One of the earliest memories I have of watching live motorsport is of a British Touring Car Championship race at Brands Hatch in the mid-1990s.
Alain Menu (I think) led the field into the Paddock Hill Bend for the first corner of the last race of the season, but halfway down the hill managed a perfect pirouette that caused what is to this day the biggest pile up I’ve ever seen.
Cold tyres were to blame, the formation lap of the short Indy circuit not being sufficient to get them up to temperature. Last time I saw a BTCC race at Brands Indy they were still doing two formation laps as a result of Menu’s spin.
The prospect of driving around Paddock, particularly at the start of a race, has excited and terrified me in equal measure ever since. I’d driven around it in a Ford Fiesta ST on a wet December track day a couple of years ago, but never in a racing car. Until this weekend that is, because Brands was the location for the last round of the Radical SR1 Cup race series.
My last attempt of the weekend at Paddock on the first lap of the last race of the season ended in a mini-Menu-style pile-up. Those who’ve followed my progress this season will not be surprised at my ability to find trouble and keep the fibreglass makers at Radical busy, but for once at least it wasn’t my fault, honest. More on that later.
One of many things to like about the SR1 Cup is the quality of the circuits it has visited this year. We’ve had the full, most challenging layouts at Silverstone, Oulton Park and Snetterton, and Brands was no different as the full Grand Prix circuit was in use.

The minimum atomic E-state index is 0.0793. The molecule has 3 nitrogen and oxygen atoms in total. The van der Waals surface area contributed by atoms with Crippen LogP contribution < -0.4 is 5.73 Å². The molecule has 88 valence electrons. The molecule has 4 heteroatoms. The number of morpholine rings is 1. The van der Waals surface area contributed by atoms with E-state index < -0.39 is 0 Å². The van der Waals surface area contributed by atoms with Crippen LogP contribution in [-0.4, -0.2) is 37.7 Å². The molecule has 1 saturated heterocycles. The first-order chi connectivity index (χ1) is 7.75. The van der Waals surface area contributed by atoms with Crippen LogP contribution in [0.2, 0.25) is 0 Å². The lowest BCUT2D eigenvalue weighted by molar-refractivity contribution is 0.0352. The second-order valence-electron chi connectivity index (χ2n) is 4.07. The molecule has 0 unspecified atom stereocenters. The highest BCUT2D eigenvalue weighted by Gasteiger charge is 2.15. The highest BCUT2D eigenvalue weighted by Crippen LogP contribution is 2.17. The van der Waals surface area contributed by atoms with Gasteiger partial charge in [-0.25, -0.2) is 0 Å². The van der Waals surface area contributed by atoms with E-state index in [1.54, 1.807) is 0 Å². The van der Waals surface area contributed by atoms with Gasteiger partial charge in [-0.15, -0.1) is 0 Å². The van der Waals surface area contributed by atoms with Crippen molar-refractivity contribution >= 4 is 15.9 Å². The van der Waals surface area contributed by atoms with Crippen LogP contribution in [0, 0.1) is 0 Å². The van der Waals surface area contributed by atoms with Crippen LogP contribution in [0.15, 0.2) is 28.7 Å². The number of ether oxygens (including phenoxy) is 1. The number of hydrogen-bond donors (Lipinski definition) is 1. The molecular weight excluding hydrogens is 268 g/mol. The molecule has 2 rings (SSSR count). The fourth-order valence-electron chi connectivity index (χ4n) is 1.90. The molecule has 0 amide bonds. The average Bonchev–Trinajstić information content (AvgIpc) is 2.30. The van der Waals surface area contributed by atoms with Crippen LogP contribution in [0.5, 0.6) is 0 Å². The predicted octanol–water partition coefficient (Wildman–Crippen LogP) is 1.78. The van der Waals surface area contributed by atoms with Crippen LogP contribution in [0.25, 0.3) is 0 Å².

An epic track it is, too, one that dare I say it is even Nurburgring-esque with the gradient and camber changes, kerbs you can attack, and the sheer speed in which you can tackle corners like Hawthorns and feel that lovely downforce of the SR1 at work. Throw in Paddock, a fairground ride you want to keep buying a ticket to, and you’ve got surely the UK’s most exciting race track.
Slow starts have been the norm for me this season in learning the tracks but not so in the morning practice session, a thorough video session with coach Roger Bromiley the night before, and the perfect set-up being found from the outset (a disconnection of the rear anti-roll bar allowing for more rear-end grip), allowing me to be on the pace straight away.
I ended up in fourth place behind the three outstanding drivers this season in Dave Morgan, Rob Watkins and Mark Richards. Might a challenge for a podium place be on?
Erm, no. One norm of the season that was repeated was my ability to balls up qualifying and never get a clear lap in, a combination of safety car, yellow flags, and slower cars being encountered on flying laps the trio of excuses I’m using for only managing ninth on the grid for both races. My best time was 1.1sec slower than my best in practice that morning, a time which if repeated would have put me fourth on the grid for the race.
Another norm that was repeated was a terrible start in race one. It’s tricky to get off the line at Brands, the brake needing to be covered to stop you rolling down the hill. The red lights also seemed to stay on for an age, and when they came off my reactions were slow and I emerged from Paddock in 10th. At least everyone made it round.
What followed next was the most enjoyable battle of the season. I was fifth in a group of six cars vying for fifth place. One by one I managed to pick off four of my rivals, every single move happening up the inside of Surtees heading out onto the back of the circuit. Then came the move for fifth at the same place, but my move up the inside blindsided my opponent as he cut towards the apex at the last minute. We banged wheels, I spun and was back down to 10th again.